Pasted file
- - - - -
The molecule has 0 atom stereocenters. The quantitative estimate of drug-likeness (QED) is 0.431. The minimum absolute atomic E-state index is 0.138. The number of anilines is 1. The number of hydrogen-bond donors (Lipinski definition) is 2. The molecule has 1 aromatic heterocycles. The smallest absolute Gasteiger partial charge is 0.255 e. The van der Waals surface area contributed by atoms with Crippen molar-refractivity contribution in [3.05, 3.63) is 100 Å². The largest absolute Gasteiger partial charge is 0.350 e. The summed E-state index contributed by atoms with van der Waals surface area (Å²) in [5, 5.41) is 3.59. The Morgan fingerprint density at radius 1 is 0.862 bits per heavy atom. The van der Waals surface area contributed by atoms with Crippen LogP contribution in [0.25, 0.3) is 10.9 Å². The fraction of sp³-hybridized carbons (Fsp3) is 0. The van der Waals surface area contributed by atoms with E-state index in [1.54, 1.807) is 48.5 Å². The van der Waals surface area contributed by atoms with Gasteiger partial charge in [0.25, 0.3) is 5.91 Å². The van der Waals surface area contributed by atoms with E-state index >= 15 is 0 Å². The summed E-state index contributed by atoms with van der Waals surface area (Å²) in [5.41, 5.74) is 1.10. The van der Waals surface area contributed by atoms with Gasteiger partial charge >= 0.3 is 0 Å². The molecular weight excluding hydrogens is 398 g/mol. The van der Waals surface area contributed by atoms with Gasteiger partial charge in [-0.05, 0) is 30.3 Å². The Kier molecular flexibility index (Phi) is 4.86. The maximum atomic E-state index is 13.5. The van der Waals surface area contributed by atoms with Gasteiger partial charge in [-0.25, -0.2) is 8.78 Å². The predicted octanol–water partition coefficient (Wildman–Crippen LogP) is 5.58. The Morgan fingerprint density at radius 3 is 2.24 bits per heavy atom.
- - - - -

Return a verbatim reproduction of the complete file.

The molecule has 0 atom stereocenters. The quantitative estimate of drug-likeness (QED) is 0.431. The minimum absolute atomic E-state index is 0.138. The number of anilines is 1. The number of hydrogen-bond donors (Lipinski definition) is 2. The molecule has 1 aromatic heterocycles. The smallest absolute Gasteiger partial charge is 0.255 e. The van der Waals surface area contributed by atoms with Crippen molar-refractivity contribution in [3.05, 3.63) is 100 Å². The largest absolute Gasteiger partial charge is 0.350 e. The summed E-state index contributed by atoms with van der Waals surface area (Å²) in [5, 5.41) is 3.59. The Morgan fingerprint density at radius 1 is 0.862 bits per heavy atom. The van der Waals surface area contributed by atoms with Crippen LogP contribution in [0.25, 0.3) is 10.9 Å². The fraction of sp³-hybridized carbons (Fsp3) is 0. The van der Waals surface area contributed by atoms with E-state index in [1.54, 1.807) is 48.5 Å². The van der Waals surface area contributed by atoms with Gasteiger partial charge in [0.25, 0.3) is 5.91 Å². The van der Waals surface area contributed by atoms with E-state index >= 15 is 0 Å². The summed E-state index contributed by atoms with van der Waals surface area (Å²) in [5.41, 5.74) is 1.10. The van der Waals surface area contributed by atoms with Gasteiger partial charge >= 0.3 is 0 Å². The molecular weight excluding hydrogens is 398 g/mol. The van der Waals surface area contributed by atoms with Gasteiger partial charge in [-0.05, 0) is 30.3 Å². The Kier molecular flexibility index (Phi) is 4.86. The maximum atomic E-state index is 13.5. The van der Waals surface area contributed by atoms with Gasteiger partial charge in [-0.25, -0.2) is 8.78 Å². The predicted octanol–water partition coefficient (Wildman–Crippen LogP) is 5.58. The Morgan fingerprint density at radius 3 is 2.24 bits per heavy atom.